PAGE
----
Prevention Strategies
The identication of neuromuscular imbalances in women forms the basis for ACL injury prevention training interventions. Recommendations include training to counter dominant-leg dominance, ligament dominance, and quadriceps dominance in women. Many researchers feel that specic training programs may lessen the risk of noncontact ACL tears in females. For instance, recommendations for hamstring training were made by researchers who noted quadriceps-dominant muscle activation patterns on EMG testing, or in response to anterior tibial translation.36,63 Strength training is also recommended, given the gender differences in hamstring and quadriceps strength. More recently, prospective studies of exercise interventions have been completed. An exercise intervention study demonstrated that a progressive ve-phase balance board training program decreased the incidence of ACL injury by 7-fold in high level male soccer players.69 In a study of elite female handball players, an ACL injury prevention program with 3 different sets of exercises performed three times a week during a training period of 57 wk, and then once a week during the season, resulted in improved dynamic, but not static, balance.75 Eleven female athletes trained with a threephase jump training program and demonstrated increased knee exion with landing, reduced knee adductor and abductor moments at the knee, increased strength of the hamstrings muscles, and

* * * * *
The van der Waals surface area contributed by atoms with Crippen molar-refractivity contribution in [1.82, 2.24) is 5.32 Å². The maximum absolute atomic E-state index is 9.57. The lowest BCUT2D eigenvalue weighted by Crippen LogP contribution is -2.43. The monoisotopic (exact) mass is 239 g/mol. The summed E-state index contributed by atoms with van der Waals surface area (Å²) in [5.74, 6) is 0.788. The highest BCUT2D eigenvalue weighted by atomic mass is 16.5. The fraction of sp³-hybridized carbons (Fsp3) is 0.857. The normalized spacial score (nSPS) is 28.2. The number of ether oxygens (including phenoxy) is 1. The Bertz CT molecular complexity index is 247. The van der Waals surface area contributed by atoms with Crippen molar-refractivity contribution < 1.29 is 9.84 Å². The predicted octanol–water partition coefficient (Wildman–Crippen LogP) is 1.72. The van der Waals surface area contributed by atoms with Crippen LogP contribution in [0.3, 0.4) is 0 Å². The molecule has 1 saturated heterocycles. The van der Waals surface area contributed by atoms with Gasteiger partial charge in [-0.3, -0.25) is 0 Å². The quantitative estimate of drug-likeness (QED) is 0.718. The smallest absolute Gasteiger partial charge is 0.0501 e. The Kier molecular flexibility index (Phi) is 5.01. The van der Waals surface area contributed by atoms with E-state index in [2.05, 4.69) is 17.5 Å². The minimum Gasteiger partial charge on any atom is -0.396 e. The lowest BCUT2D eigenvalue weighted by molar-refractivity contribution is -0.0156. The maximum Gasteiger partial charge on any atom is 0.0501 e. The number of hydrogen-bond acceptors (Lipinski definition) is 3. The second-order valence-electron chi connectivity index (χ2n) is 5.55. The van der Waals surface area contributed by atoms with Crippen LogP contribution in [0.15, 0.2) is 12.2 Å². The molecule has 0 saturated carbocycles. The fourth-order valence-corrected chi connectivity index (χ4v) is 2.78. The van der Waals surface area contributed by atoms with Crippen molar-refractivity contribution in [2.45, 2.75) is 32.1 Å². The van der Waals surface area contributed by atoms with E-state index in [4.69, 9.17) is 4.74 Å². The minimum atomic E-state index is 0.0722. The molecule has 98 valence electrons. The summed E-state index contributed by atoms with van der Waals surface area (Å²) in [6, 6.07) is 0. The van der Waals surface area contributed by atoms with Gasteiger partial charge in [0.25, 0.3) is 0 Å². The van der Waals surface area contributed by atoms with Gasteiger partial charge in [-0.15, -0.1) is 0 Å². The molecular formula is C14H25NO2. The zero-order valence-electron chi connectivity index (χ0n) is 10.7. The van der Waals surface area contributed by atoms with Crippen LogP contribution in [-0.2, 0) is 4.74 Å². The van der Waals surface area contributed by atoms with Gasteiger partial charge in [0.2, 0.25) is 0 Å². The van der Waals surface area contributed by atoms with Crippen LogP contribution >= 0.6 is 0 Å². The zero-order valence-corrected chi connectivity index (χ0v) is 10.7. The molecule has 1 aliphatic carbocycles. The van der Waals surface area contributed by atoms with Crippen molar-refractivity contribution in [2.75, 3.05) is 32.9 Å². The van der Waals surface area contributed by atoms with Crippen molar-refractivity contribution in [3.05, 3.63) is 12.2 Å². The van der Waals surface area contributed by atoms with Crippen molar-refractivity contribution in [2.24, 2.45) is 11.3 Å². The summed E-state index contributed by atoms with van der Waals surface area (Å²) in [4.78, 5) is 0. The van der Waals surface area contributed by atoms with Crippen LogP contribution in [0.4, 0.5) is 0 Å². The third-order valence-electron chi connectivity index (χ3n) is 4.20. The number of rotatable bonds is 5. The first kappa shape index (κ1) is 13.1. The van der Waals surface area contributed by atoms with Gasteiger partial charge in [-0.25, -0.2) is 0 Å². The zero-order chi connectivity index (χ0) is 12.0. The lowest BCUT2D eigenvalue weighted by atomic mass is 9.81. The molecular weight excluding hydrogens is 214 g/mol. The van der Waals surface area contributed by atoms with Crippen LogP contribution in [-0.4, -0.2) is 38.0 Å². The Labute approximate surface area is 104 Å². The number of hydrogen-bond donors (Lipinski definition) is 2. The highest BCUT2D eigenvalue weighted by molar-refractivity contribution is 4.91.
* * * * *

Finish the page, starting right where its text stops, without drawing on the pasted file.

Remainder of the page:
limited peak landing force by 22%.59 This type of plyometric training resulted in reduced rates of injury in trained vs. untrained female athletes studied prospectively through high school volleyball, soccer, and basketball seasons.68 In recognition of the running, jumping, and landing differences between genders, recommendations have been made that athletes avoid highrisk positions such as landing on one limb or with knee extension.76 The focus for coaching interventions is to teach performance in a safety position: exed hips and knees, avoiding adduction and internal rotation of the femur and external tibial rotation.77 (Fig. 2) There have been no studies documenting the success of this type of coaching intervention. Identifying individuals at risk may be another means of reducing ACL injury rate. In preparticipation screening of just over 2700 high school athletes, musculoskeletal problems were the leading cause of restriction from sports activity, and the second leading cause for recommended follow-up.78 It may be that preparticipation screening could be used to identify dynamic neuromuscular imbalances that place girls and women at risk of knee injury. Further study in this area is needed. It may be necessary for female athletes to show prociency in strength, exibility, and advanced motor skills required for cutting and jumping sports to participate.79

Current Recommendations and Future Directions